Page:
Wedding, Anniversary, Birthday, New Year's Reflections...
Despite the gloom and doom of the ALS diagnosis, there have been a lot of good things to celebrate in my life in the last six weeks since my last post! Cathy and I had a really relaxing week in Turks and Caicos in mid-December. I took a walker with me, which was very helpful to get around the resort. I had a Facebook memory pop up this week of Cathy and Hannah and I doing a yoga beach pose in Mexico six years ago:
I had the strength to hold up my girls back then. Today, I'm often counting on my girls (and Deagan!) to hold me up! But the ability to still get to the Caribbean and enjoy the sand and sun is awesome!
On Tuesday, December 28th, Deagan and Brianne got married. It was a very intimate time with our two immediate families celebrating at the Wakefield Grand in Quebec. Unfortunately, the pastor/officiant found out the morning of the wedding that her son had Covid, so she did the officiating over Zoom! Given that the paperwork is not signed yet, I guess they are not officially married; but the vows they shared with each other indicate they are tied together for life! Here's a photo of Deagan and Brianne singing a song to us after the ceremony and a picture with my mom, Orian, who celebrated her 90th birthday on December 25th!
Deagan and Brianne got married on the same day as Cathy and I were married 31 years ago! Cathy and I are 62 and 61 respectively, so we've shared exactly half our lives together. What a blessing that has been! I couldn't imagine life being any better than it's been with my beautiful, trusted and loving bride, Cathy. As life with ALS gets more difficult for me, Cathy's support of me is taking more of her time and energy. It's not easy for her, but she is managing it well and serving me with dignity and grace. I love you Cathy!
And now my ALS update.... There are only two drugs approved in Canada that have a positive impact on ALS. I started taking one drug, called Riluzole, in early December. There is no feeling of "improvement" when taking the drug; but based on the trials associated with the drug, it extends a person's life by, on average, 3 months. That's better than nothing, right! I've also been using a Bi-PAP machine each night while I sleep. You wear a plastic mask over your mouth and nose and it has a hose connected to it that pushes air into your lungs and then pauses for you to exhale. It has improved my sleep tremendously! I used to be waking up every hour, but now I might wake up once or twice during the night and feel very rested in the morning. Thanking God for that! This past week, I went to the Neurology Centre at the Civic Hospital to see if I would qualify for a clinical trial for a new drug that might also extend the life of those taking it. In order to qualify, the Vital Force Capacity of your lungs must be over 65%. My VFC was 67% back in October, but has now diminished to 51%, so I don't qualify for the clinical trial. Not being part of the trial is not heart-breaking, but knowing that my lung capacity is diminishing is eye-opening!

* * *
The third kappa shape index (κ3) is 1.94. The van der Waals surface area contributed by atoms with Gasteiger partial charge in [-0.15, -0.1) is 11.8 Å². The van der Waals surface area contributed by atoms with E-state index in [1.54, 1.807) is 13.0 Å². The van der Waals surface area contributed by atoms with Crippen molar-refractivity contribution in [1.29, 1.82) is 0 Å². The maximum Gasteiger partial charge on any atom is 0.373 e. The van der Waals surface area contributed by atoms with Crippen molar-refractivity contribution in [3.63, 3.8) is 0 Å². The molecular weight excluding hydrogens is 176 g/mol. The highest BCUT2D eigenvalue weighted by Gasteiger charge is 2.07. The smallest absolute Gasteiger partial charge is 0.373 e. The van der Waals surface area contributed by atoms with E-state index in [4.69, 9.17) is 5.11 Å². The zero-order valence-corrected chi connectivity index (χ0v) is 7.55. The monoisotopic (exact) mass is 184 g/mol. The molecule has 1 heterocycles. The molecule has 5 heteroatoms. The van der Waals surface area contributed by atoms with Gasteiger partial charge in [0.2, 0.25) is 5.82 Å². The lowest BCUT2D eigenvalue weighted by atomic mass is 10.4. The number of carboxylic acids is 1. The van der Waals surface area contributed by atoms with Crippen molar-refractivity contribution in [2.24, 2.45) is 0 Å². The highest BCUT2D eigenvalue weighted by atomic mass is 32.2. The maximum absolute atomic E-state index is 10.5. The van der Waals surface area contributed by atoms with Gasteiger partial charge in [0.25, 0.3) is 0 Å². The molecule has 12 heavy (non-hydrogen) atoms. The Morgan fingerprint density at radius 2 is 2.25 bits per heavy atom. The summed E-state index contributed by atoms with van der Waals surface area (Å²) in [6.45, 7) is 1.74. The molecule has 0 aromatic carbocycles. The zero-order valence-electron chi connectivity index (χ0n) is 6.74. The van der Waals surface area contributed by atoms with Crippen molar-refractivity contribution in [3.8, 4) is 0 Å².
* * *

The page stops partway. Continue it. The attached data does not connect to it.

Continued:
I've had to go for frequent blood tests to make sure that the Riluzole is not causing any kidney damage. All is good there. It made me remember, however, that my blood type is B-, or B-negative.
As I face the ALS situation, I know that I can't "be negative" in my thoughts. Instead, I need to "be positive". So my prayer every day is along these lines:
Dear Lord, this is the day that you have made and I will rejoice in it.
Things aren't always good, but you are!
Life is not always easy, but you are with me and for me.
Things may be out of my control, but they are never out of yours.
I am yours and you are mine.
I am blessed beyond measure and thankful I can pray to you in the name of your precious son, Jesus.
Thanks for being on this journey with me. I've updated the prayer points which you can find on the home page of the website or using this link https://www.faith-over-fear.ca/blank-page
May the God of hope fill you with all joy and peace in believing, so that by the power of the Holy Spirit you may abound in hope.